Based on a short story by Annie Proulx, "Brokeback Mountain" stands as a seminal movie, not just for Pride Month, but as a piece of dramatic filmmaking that should be seen by all. It's a heartbreaking tale of unrequited love that in another time and place could have flourished.
Directed by Ang Lee, "Brokeback Mountain" is an epic Western drama that spans twenty years. While both leading men are main characters in their own right, the film spends more time with wrangler Ennis (Heath Ledger). The story begins in Wyoming in 1963, where young Ennis is hoping to land a job herding sheep. It's on this job where he meets budding rodeo cowboy Jack (Jake Gyllenhaal). And the two venture up the mountainside for a harrowing, months-long gig.
A man of few words, Ennis is hiding pain from his childhood. Jack will bring this pain out of Ennis, as their lives intersect over the course of many years. But, here in 1963, it's not long before Ennis's facade starts to crack. After a night of drinking to temper the cold, Jack and Ennis find more than companionship; they find love.
While the two men drift apart after that summer, four years later Jack locates Ennis and reaches out. They soon re-connect. And even though they both moved on, married, and had kids, their love is still as fresh as it ever was. Annual fishing trips ensue, pushing both men to the boundaries of love. But, after seeing Jack and Ennis kiss on the first day they reconnect, Ennis's wife Alma (Michelle Williams) begins to notice that he never brings home any fish.
"Brokeback Mountain" was a commercial and critical success. During the 2005 awards race, the romantic drama stood as the front-runner for many awards. Its principal cast -- Ledger, Gyllenhaal, Williams, and Anne Hathaway -- were all praised for their performances, just as much as Lee was for his understated direction. "Brokeback Mountain" won many top honors that year, including top awards at both the Golden Globes and the BAFTAs. Many expected the film to take Best Picture at the 78th Academy Awards. Controversially, it fell short along with its nominated cast. The drama still won three Oscars for Best Director (Lee), Best Adapted Screenplay, and Best Original Score.
In 2018, the Library of Congress added "Brokeback Mountain" to the National Film Registry. Now, sixteen years after its release, beyond Pride Month the film still stands as an essential piece of cinema.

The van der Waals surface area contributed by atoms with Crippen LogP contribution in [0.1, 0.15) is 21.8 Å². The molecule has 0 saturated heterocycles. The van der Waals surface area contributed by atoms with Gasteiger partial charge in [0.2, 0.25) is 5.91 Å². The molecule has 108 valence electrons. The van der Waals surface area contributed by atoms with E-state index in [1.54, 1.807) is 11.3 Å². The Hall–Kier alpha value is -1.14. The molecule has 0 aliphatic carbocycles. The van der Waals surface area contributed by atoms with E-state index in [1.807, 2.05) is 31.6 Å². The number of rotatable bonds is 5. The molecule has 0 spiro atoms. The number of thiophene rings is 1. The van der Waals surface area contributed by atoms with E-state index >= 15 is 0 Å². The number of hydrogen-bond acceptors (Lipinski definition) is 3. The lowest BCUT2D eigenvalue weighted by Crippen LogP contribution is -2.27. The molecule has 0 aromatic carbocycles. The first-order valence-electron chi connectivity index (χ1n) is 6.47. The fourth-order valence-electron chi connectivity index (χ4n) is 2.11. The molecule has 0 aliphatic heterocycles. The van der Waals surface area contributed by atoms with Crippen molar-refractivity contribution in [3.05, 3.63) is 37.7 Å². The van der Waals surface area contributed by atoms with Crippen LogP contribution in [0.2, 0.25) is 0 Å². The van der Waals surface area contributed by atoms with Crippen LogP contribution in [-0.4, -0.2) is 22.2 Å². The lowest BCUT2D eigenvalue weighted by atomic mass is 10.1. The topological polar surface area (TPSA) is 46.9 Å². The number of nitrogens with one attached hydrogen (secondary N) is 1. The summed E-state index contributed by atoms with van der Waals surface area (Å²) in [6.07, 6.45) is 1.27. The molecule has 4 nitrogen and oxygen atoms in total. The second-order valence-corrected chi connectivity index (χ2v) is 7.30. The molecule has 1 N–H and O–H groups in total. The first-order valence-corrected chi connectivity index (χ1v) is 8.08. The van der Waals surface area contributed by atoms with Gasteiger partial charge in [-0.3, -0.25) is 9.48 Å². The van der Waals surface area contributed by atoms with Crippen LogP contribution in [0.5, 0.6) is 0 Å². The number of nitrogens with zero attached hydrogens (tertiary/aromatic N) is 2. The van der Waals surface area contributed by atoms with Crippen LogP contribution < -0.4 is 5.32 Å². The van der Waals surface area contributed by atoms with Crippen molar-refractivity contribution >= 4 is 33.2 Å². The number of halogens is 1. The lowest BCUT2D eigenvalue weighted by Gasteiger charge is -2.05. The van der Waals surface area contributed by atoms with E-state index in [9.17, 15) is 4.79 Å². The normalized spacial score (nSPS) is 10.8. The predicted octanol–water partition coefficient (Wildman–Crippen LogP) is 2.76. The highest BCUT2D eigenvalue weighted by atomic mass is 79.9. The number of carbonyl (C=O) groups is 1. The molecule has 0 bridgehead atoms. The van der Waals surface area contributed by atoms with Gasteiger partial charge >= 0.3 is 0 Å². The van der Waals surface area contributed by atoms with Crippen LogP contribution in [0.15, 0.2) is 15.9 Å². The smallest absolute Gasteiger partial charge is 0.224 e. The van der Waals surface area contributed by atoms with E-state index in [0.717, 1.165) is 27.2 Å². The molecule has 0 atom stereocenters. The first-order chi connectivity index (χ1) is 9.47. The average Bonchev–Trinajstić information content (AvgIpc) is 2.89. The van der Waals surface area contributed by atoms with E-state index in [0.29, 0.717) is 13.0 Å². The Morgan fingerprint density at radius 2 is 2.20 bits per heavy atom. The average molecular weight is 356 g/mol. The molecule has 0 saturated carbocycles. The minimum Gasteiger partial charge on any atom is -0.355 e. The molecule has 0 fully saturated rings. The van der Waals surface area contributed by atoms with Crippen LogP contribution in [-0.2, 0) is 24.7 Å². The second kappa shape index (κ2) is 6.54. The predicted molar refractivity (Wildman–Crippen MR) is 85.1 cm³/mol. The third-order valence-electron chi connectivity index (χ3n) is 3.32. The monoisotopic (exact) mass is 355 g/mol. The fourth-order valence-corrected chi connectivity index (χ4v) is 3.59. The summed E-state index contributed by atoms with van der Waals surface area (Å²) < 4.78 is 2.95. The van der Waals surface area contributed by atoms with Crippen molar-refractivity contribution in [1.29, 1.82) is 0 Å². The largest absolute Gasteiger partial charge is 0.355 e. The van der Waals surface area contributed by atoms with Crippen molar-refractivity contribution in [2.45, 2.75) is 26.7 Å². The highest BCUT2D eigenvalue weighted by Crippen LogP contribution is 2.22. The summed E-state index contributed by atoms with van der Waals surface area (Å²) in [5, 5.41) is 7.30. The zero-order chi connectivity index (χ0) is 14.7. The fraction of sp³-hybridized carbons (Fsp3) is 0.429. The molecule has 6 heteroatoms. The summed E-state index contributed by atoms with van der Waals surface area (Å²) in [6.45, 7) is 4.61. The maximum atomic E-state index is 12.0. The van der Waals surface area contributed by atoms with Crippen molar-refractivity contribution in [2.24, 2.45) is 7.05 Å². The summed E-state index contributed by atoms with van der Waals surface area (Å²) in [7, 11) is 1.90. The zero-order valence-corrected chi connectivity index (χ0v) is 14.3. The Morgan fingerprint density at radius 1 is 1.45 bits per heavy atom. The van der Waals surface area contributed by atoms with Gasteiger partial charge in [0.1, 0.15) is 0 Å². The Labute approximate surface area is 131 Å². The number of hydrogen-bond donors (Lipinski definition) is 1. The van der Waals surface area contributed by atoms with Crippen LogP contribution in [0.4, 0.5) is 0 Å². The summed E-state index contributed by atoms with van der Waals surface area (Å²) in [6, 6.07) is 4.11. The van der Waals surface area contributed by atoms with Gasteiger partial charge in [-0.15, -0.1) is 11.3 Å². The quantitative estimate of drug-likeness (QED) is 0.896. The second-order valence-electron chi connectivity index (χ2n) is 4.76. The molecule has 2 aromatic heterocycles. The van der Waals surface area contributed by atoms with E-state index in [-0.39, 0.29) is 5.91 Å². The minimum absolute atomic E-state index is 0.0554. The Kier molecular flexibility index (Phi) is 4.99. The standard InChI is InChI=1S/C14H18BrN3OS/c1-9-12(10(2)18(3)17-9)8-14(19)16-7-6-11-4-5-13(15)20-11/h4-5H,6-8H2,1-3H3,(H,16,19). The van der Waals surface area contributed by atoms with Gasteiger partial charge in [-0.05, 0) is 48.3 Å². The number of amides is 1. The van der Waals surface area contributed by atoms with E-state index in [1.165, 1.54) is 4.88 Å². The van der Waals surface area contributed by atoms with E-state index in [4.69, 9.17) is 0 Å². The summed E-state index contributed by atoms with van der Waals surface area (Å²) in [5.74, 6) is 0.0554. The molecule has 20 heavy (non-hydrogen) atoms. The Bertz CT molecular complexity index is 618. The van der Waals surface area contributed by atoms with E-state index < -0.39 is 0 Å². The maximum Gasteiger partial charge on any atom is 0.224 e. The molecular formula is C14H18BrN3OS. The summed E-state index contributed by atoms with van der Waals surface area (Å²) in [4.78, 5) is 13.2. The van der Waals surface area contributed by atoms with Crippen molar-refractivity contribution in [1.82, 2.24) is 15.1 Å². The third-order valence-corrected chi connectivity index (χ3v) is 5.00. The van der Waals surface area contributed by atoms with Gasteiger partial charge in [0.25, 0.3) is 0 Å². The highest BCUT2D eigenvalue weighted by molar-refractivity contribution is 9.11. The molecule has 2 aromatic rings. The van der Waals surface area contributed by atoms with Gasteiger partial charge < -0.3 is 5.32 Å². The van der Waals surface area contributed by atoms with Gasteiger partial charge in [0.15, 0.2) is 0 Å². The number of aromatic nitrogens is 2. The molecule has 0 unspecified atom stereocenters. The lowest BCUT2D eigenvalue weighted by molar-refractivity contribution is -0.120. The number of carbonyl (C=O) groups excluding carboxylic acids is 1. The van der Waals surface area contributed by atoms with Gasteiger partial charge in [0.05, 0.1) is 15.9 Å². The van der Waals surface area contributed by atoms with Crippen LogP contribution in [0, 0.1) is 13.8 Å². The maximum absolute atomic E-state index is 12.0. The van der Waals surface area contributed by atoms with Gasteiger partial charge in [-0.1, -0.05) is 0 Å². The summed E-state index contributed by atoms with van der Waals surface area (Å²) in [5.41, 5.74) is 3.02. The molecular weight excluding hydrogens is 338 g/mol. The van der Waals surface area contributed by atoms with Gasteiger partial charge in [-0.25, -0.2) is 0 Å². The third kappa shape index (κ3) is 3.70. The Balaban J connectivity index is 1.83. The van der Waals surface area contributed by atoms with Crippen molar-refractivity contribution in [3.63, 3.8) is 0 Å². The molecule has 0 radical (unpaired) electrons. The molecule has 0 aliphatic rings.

Pride Month Connections
"Brokeback Mountain" is heralded as a major turning point in LGBTQ cinema. Along with Jonathan Demme's "Philadelphia," "Brokeback Mountain" helped bring gay and lesbian stories to the mainstream. And the film's impact is still felt today.
The story confronts truths. Truths that have long since been tucked away, and in certain aspects of our society have thus remained unconfronted. But this story is just as American as any Western starring John Wayne, and it's one that needs to be told. As Stephen Holden pointed out in his New York Times review, the setting of this film is the same setting as the 1998 murder of Matthew Shepard.
The complex relationship at the core of the story became a hot debate during its theatrical run. Instead of focusing on the film's themes, many critics tried to place labels on the central relationship. But that's the thing -- relationships are not binary nor are they black and white. Whether Jack and Ennis are gay, bi, or something else, is not as important as the true love that they feel. This love is universal and helps us connect to the characters in the film. It's something we all should not lose sight of as we celebrate these stories and listen and understand each other.
Why You Should See It
"Brokeback Mountain" is not an easy watch, but it is vital. In 2005, people diminished it as a "gay cowboy movie." Obviously, there's more to the story. But looking back it's clear that a majority of Oscar voters at the time couldn't see past the pretense to honor the film for what it was. Lee did earn Best Director, but he still feels the pain of "Brokeback Mountain" losing to "Crash." Indeed, there was an audible gasp when Jack Nicholson read the winner. The result even stunned Nicholson himself.
One can also dismiss the movie for its casting of straight actors playing gay men. But what is acting if not the ability to transform yourself and make the audience believe that you are the embodiment of this person and that person's soul? And watching now years after Heath Ledger's untimely passing makes his performance all the more tragic.
Simply put, as Roger Ebert wrote in his review, "It is the story of a time and place where two men are forced to deny the only great passion either one will ever feel. Their tragedy is universal. It could be about two women or lovers from different religious or ethnic groups -- any 'forbidden' love."
Did You Know
You wouldn't think it, but "Brokeback Mountain" does have CG effects. Most of the visual effects were used to create CGI sheep. The script called for 2,500 sheep, but only 700 were on hand. Not only that, but the film crew also had their hands full with the actual live sheep. The sheep wouldn't drink from streams around the set, and the Canadian government expressed health concerns for the livestock when one scene called for the mixing of Canadian and American sheep. It's no wonder that after shooting "Sense and Sensibility" in 1995 director Ang Lee swore to never again work with sheep.
Matt Lissauer is a writer & data manager for Noovie. When he is not busy writing listicles, Matt is enjoying life in New Jersey with his lovely wife and three kids.